It’s like Groundhog Day in court when the Crescere case is on the docket with continuance after continuance and the same motions being heard numerous times.
Last week, attorneys for the Madison County Board of Supervisors, Crescere owner Crystallis LLC and William Rother appeared in court to hear the defense’s demurrer regarding the case. This was the second such scheduling for the demurrer, which was argued but continued in June to allow Rother’s attorney Roy Shannon to enter an amended complaint after an oral motion craving oyer was granted adding numerous documents to the complaint.
It was just another continuance in a case that has long been in the court system. The case takes issue with a special use permit (SUP) granted in August 2020 to allow the creation of a rural resort or event venue on a 762 acre property off Rt. 231 in Uno. The property, formerly known as Ken-Walt Farm and renamed Crescere, is owned by Orange resident Barbara Miller via Crystallis, LLC. Miller’s SUP covers seven parcels with a total of approximately 749.3 acres and consists of a variety of buildings including a spa, welcome center, restaurant and cottages, plus glamping and camping sites. Neighboring property owners William and Christina Rother filed a complaint seeking a declaratory judgement against the supervisors, Crystallis, LLC, and Crescere Resort in early September 2020. The complaint seeks to make the SUP invalid with the Rothers alleging the approval was improper and violates both the zoning ordinance and Virginia Code. They say the use isn’t in harmony with the intent of the zoning district and would adversely affect the use of the neighboring property. They also say they will be negatively impacted and harmed by the development of the resort with their use and quiet enjoyment of their property impaired. Christina Rother has since filed a non-suit, removing herself from the case.
In June, attorney Jennifer Royer, who represents the county in the case, and Will Tanner who represents Miller and Crystallis, LLC reiterated their October demurrer questioning the validity of the complaint. Royer said the Rothers fail to state sufficient facts to demonstrate they have or will suffer damage that is different from that suffered by the public at large, that they have any immediate interest in the subject matter of the SUP or that the board has denied them any personal or property right by granting the SUP. During that hearing, Royer pointed to the actual motion approving the permit which was made by supervisor Carty Yowell. In his motion, he included special conditions submitted July 30, 2020 that would be imposed on the development, a nine-page master plan, controlling documents and that sound would cease by certain times.
“It’s convenient the special use permit was not included [in the complaint],” Royer said, stating that it includes all of the specificity which Shannon alleges isn’t’ there.
She later made an oral motion craving oyer to attach eight documents to the complaint, which Shannon argued he hadn’t yet seen. That motion was granted and Shannon was granted a continuance to submit an amended complaint with him stating his argument may change with the inclusion of the documents.
However, in court last week, Royer said Shannon’s amended complaint didn’t include the documents and wasn’t any different than the first. Shannon said he contested what was the legislative record, noting that the minutes weren’t signed or available when the case was filed. County minutes are approved at the next subsequent meeting when they are signed and placed in the record book, said Royer.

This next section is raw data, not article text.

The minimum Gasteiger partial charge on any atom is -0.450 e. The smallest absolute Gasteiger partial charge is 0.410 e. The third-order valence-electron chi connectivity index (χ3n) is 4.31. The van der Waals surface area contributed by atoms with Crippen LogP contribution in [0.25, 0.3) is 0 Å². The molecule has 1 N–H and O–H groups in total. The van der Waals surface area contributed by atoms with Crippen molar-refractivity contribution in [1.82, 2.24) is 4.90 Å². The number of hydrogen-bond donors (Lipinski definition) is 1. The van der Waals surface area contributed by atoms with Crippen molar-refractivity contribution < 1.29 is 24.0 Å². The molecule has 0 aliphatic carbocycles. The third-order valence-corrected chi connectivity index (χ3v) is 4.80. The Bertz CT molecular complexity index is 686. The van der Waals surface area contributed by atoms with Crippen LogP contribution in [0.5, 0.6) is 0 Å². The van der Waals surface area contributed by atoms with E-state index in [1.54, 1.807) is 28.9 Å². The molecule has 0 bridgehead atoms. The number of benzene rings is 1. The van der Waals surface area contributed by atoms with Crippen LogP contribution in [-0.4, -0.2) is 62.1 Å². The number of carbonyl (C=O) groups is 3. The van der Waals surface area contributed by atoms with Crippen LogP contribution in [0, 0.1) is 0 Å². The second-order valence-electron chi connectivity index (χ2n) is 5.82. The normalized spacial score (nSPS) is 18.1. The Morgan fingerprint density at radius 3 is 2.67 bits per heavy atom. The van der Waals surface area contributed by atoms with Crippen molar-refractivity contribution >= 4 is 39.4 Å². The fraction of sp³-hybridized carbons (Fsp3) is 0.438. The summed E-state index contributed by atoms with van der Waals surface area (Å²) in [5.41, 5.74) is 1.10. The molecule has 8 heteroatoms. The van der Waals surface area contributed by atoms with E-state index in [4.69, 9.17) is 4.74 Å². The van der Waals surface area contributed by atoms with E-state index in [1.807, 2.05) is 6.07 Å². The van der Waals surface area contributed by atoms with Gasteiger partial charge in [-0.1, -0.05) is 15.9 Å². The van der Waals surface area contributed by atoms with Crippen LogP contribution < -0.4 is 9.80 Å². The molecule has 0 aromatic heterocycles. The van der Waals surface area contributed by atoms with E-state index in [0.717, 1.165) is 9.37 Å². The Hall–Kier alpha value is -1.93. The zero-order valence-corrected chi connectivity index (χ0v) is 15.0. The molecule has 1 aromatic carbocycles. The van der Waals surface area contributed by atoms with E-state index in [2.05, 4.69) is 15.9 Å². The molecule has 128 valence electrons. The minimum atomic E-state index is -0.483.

“Of course the documents are signed at a later date, that’s how it works,” she said. “This is one giant circle. In June we had a plea in bar, [Shannon] said it was inappropriate and requested a motion craving oyer, now he’s asking for a plea in bar.”
Tanner pointed out 19 contradictions in the complaint that he said would be resolved if the documents representing the record were added.
“I thought once we had the June 30 hearing, the amended complaint would come back with some of the things that happened,” he said. “One could read this and think the board of supervisors is handing out SUPs at the courthouse door. If you’re going to sue us about the SUP, sue us for what actually happened.”
Judge David Franzen agreed that the amended complaint was similar to the original complaint and makes numerous references to the SUP application and the SUP itself as well as the board’s actions. He said factual statements and conclusions cannot be assessed without the actions of the board. The motion craving oyer was again granted.
Shannon asked that the video of the public hearing regarding the SUP be added as well. That request was granted. Shannon also asked for a continuance to file another amended complaint 10 days after the documents are added.
“We don’t need to kick this down even further,” Royer said, disagreeing with another continuance. “The board is concerned the documents won’t change the complaint and we’ll be another month down the road.”
She asked that if the amended complaint didn’t contain anything from the day’s hearing, attorney fees be covered by the plaintiff.
Franzen said while procedure is important, timeliness is too and delaying isn’t advantageous to anyone.
“To the extent [this would be] delayed forever, this court won’t allow it,” he said. “We need to move along in an expeditious fashion with respect to the procedure.”
A hearing on the demurrer has been scheduled for Sept. 23.